Are some languages more optimistic than others? Did you know that Hispanics are more likely to use positive language?
Are languages positive or negative? Which is the happiest language? Does the connotation of words change with the language? A recent study answers these questions. Should I take Chinese or Spanish classes? Choose the happier of the two…
Do Languages Have a Positive or Negative Connotation?
This subject has been under study since 1969, when psychologists at the University of Illinois tried to determine, for the first time, the positivity or negativity of a language. According to the results, the speakers of all languages tend to give words positive connotations. But as the test sample was considered too limited, this result was taken as no more than a mere hypothesis. However, this hypothesis was given a name, the Pollyanna Hypothesis, taken from a novel by Eleanor Porter, whose protagonist is a girl who always tries to see the positive side of things.
The Pollyanna Hypothesis Has Been Confirmed: Languages Are Positive
This year, a new study was conducted at the University of Vermont. Peter Dodds, from the Computational Story Lab program, presented the preliminary results of the study which examined 24 languages worldwide. Researchers collected 100,000 words from each language to try to determine the percentages of positive and negative words. Thanks to this new study, they were able to confirm the original hypothesis that the words of our languages by-and-large reflect a universal trend for optimism.
Which Is the Happiest Language?
For these researchers, however, the results were not enough and they wanted to investigate some more. So they studied the ten most spoken languages in the world: English, Spanish, French, German, Portuguese, Korean, Mandarin, Russian, Arabic and Indonesian and selected the 10,000 most commonly used words from them. This time, it was not the research team which evaluated the words but 50 native speakers of each language. Their job was to classify each word on a scale of 1 to 10 depending on their “happy” connotations. Yes, you’ve got that right: this meant five million assessments. The result? There are three languages which are clearly happier than the other seven: Spanish, Brazilian Portuguese and English, in that order. Ranked last on this list was Mandarin, which, although it is usually considered to be a happy language, is the least happy of the ten languages studied. So, if you are hesitating between taking an English course, or studying Portuguese or Mandarin, this new approach may help you make a decision…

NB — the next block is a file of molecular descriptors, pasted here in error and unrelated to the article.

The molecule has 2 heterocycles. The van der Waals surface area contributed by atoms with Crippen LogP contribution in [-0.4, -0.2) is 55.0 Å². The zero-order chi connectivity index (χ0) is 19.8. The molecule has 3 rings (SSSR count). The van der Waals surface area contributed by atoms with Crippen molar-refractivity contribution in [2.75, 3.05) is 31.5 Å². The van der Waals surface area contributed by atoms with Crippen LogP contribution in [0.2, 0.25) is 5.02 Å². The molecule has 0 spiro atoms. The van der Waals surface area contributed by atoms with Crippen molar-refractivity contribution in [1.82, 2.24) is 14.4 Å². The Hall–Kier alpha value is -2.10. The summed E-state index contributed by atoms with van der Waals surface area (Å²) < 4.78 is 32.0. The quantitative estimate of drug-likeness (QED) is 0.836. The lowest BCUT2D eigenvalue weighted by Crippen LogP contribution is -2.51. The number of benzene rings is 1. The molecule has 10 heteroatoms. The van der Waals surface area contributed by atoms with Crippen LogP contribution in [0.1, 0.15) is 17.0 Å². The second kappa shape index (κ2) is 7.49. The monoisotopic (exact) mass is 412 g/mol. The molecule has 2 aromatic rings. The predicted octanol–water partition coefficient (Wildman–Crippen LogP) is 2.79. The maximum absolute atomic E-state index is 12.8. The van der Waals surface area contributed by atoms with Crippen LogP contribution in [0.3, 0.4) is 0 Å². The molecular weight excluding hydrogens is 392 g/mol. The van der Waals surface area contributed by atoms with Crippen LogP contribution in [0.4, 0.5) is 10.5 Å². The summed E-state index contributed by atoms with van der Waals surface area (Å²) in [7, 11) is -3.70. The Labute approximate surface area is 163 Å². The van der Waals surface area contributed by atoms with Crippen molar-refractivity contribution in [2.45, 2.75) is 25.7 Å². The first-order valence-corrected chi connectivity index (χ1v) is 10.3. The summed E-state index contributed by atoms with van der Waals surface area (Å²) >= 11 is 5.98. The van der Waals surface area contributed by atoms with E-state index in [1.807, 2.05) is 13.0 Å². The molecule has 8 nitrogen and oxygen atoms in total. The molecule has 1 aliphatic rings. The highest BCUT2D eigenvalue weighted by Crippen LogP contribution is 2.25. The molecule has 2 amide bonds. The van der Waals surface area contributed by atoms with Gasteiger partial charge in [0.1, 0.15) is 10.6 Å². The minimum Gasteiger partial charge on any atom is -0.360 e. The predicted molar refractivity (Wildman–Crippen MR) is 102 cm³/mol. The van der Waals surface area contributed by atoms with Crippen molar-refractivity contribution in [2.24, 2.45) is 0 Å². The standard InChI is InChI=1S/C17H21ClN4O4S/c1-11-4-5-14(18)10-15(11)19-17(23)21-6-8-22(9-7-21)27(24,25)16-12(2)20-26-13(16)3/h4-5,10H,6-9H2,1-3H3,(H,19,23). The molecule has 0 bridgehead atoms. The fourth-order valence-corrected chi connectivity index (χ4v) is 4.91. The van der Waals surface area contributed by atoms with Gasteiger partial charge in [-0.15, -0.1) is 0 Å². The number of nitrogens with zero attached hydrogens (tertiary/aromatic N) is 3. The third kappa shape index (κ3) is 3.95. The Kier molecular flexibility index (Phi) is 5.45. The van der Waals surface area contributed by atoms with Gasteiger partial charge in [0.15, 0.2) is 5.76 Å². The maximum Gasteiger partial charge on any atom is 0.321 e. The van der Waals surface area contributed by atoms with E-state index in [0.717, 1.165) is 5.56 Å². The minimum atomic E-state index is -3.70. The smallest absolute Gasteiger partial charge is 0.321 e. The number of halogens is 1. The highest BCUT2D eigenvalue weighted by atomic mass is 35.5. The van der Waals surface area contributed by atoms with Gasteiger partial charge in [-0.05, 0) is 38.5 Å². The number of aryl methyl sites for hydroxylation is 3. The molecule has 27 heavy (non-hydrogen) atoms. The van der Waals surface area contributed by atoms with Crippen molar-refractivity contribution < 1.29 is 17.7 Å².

Do Words Change Connotation Depending on The Language?
If we focus on specific words and their connotations in different languages, there is every reason to be surprised:
- the word “gift” achieved a score of 7.72 in English and only 3.54 German;
- the word “empty” was awarded 3.36 points in Spanish, but scored 7.3 in German;
- the most unfortunate word in French, according to this study, is the word “suicide”; in Spanish, “death”; in English, “murder”; in Chinese, “AIDS”; and in Arabic, “cancer”;
- on the contrary, the happiest word in French is, as it is in English, “happiness”; in Russian, it is “happy”, while in Arabic it’s “paradise”.
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